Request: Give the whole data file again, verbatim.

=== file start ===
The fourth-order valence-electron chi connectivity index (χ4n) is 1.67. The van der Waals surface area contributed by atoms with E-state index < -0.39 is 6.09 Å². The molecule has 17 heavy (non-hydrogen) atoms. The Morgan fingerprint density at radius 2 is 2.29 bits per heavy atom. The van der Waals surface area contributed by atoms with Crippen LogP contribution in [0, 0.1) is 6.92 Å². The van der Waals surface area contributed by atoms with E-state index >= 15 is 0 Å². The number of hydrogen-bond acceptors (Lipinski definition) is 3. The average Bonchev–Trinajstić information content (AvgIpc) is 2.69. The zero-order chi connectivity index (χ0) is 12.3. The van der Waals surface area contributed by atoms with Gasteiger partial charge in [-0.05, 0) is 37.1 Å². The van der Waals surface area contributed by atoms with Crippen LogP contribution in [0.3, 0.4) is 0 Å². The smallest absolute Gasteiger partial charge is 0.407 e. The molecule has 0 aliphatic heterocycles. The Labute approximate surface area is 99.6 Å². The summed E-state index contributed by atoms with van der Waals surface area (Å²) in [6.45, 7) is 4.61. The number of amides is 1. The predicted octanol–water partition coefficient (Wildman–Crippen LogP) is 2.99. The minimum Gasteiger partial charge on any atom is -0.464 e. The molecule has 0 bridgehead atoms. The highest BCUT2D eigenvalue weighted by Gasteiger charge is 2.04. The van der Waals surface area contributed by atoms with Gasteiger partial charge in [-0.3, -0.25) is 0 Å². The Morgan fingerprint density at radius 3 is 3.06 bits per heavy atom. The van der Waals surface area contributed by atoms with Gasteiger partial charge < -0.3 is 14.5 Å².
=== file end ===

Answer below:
The fourth-order valence-electron chi connectivity index (χ4n) is 1.67. The van der Waals surface area contributed by atoms with E-state index < -0.39 is 6.09 Å². The molecule has 17 heavy (non-hydrogen) atoms. The Morgan fingerprint density at radius 2 is 2.29 bits per heavy atom. The van der Waals surface area contributed by atoms with Crippen LogP contribution in [0, 0.1) is 6.92 Å². The van der Waals surface area contributed by atoms with E-state index >= 15 is 0 Å². The number of hydrogen-bond acceptors (Lipinski definition) is 3. The average Bonchev–Trinajstić information content (AvgIpc) is 2.69. The zero-order chi connectivity index (χ0) is 12.3. The van der Waals surface area contributed by atoms with Gasteiger partial charge in [-0.05, 0) is 37.1 Å². The van der Waals surface area contributed by atoms with Crippen LogP contribution in [0.3, 0.4) is 0 Å². The smallest absolute Gasteiger partial charge is 0.407 e. The molecule has 0 aliphatic heterocycles. The Labute approximate surface area is 99.6 Å². The summed E-state index contributed by atoms with van der Waals surface area (Å²) in [6.45, 7) is 4.61. The number of amides is 1. The predicted octanol–water partition coefficient (Wildman–Crippen LogP) is 2.99. The minimum Gasteiger partial charge on any atom is -0.464 e. The molecule has 0 bridgehead atoms. The highest BCUT2D eigenvalue weighted by Gasteiger charge is 2.04. The van der Waals surface area contributed by atoms with Gasteiger partial charge in [-0.3, -0.25) is 0 Å². The Morgan fingerprint density at radius 3 is 3.06 bits per heavy atom. The van der Waals surface area contributed by atoms with Gasteiger partial charge < -0.3 is 14.5 Å².